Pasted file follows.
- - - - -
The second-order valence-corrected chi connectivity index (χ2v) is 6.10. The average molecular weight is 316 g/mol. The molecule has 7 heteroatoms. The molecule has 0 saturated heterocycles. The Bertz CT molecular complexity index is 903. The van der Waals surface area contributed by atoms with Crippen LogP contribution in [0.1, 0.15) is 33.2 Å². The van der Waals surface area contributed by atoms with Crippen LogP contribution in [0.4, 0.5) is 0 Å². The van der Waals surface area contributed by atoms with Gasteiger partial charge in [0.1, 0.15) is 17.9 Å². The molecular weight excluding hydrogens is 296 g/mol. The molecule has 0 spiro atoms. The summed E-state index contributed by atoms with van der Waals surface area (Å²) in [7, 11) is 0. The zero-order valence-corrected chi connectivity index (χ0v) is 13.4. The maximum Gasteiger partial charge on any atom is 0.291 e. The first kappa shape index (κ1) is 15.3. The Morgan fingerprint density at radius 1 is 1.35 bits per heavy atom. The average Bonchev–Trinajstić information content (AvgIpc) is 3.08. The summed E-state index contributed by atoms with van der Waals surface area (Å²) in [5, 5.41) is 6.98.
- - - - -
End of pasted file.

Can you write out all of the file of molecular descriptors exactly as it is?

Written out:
The second-order valence-corrected chi connectivity index (χ2v) is 6.10. The average molecular weight is 316 g/mol. The molecule has 7 heteroatoms. The molecule has 0 saturated heterocycles. The Bertz CT molecular complexity index is 903. The van der Waals surface area contributed by atoms with Crippen LogP contribution in [0.1, 0.15) is 33.2 Å². The van der Waals surface area contributed by atoms with Crippen LogP contribution in [0.4, 0.5) is 0 Å². The van der Waals surface area contributed by atoms with Gasteiger partial charge in [0.1, 0.15) is 17.9 Å². The molecular weight excluding hydrogens is 296 g/mol. The molecule has 0 spiro atoms. The summed E-state index contributed by atoms with van der Waals surface area (Å²) in [7, 11) is 0. The zero-order valence-corrected chi connectivity index (χ0v) is 13.4. The maximum Gasteiger partial charge on any atom is 0.291 e. The first kappa shape index (κ1) is 15.3. The Morgan fingerprint density at radius 1 is 1.35 bits per heavy atom. The average Bonchev–Trinajstić information content (AvgIpc) is 3.08. The summed E-state index contributed by atoms with van der Waals surface area (Å²) in [5, 5.41) is 6.98.